2021 Research Review / DAY 1
Untangling the Knot: Automating Software Isolation
Software-reliant systems need to evolve over time to meet new requirements and take advantage of new technology. However, all too often the structure of software becomes too complicated to allow rapid and cost-effective improvements. This challenge is common in long lived DoD systems and not uncommon even in newer systems, and it makes isolating a collection of functionality for use in a new context, or clean replacement by an improved version, difficult. Software refactoring can facilitate such changes but can require tens of thousands of staff hours.
This project has created a refactoring assistant that generates recommended refactorings that isolate functionality from its tangle of system dependencies. Our goal is to reduce the time required for this kind of software refactoring by two-thirds. In one DoD example, a contractor estimated 14 thousand hours of software development work alone (excluding integration and testing) to isolate a mission capability from the underlying hardware platform. If successful, our work would reduce the development time required to less than 5 thousand hours.
Our goal is to reduce the time required for this kind of software refactoring by two-thirds.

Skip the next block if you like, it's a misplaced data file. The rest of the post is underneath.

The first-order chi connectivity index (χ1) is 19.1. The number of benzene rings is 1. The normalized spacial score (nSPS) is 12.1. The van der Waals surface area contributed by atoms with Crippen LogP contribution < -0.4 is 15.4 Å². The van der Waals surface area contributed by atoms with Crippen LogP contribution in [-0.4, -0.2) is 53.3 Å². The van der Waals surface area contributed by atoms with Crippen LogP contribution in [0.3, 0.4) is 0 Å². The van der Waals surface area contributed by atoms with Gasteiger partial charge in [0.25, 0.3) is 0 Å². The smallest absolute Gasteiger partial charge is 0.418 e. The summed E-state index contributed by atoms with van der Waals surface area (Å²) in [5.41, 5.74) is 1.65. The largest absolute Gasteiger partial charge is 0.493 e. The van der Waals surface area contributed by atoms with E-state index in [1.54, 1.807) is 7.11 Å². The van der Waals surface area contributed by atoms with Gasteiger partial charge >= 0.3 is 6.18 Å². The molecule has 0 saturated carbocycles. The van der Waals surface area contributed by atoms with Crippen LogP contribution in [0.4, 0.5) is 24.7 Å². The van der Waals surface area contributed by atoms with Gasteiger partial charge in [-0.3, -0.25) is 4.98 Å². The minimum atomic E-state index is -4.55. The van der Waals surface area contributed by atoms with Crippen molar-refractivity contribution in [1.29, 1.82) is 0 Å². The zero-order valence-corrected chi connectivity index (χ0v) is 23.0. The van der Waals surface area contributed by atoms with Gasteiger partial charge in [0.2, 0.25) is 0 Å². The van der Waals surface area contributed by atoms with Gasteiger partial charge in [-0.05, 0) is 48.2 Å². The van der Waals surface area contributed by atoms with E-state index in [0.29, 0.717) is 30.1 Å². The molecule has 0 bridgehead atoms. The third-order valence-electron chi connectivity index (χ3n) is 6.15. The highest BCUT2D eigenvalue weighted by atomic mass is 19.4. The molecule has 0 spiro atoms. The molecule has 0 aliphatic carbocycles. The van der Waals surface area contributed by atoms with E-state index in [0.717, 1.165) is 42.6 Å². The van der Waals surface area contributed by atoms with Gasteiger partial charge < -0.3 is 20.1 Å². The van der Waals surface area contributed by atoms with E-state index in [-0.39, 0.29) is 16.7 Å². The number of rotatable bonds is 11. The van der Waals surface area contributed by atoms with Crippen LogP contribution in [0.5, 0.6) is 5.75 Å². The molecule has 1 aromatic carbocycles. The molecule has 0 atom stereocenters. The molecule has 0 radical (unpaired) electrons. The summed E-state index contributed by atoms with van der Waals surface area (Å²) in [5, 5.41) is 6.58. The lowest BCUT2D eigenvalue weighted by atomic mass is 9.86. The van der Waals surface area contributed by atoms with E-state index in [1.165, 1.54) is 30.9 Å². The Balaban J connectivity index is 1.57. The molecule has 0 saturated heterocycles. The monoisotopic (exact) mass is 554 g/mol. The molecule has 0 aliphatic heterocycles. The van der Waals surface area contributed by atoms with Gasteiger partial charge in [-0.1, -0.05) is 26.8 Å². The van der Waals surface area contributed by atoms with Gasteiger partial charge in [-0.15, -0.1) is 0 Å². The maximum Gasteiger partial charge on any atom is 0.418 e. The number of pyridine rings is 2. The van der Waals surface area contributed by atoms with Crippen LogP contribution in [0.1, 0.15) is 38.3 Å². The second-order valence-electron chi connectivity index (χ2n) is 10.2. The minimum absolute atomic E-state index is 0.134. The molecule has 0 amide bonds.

Our prototype combines advances in search-based software engineering with static code analysis and refactoring knowledge. It is unique in its focus on mission-relevant goals as opposed to improving general software metrics. This goal is incorporated in genetic algorithms through fitness functions that guide the search to solutions for the project-specific goal. In practice, our prototype recommends solutions that solve more than 85% of the problem on typical projects, suggesting that our effort reduction goal is obtainable. The search algorithm relies on a representation derived from static code analysis and uses formalizations of refactorings as operations to apply during search.
This work has broad implications for moving existing software to modern architectures and infrastructures such as service-based, microservice, cloud environments, and containers. It also addresses a pervasive research challenge in improving automated support for architecture refactoring tasks.
This FY2019-21 project
- builds on prior DoD line-funded research in software architecture analysis, static code analysis, and identifying technical debt
- aligns with the CMU SEI technical objective to make software delivery timely so that the cadence of acquisition, delivery, and fielding is responsive to and anticipatory of the operational tempo of DoD warfighters
- addresses a widespread, recurring need in software organizations. As requirements and technology are never frozen in time, the need to adapt working software to new contexts is likely to remain a common need across many software systems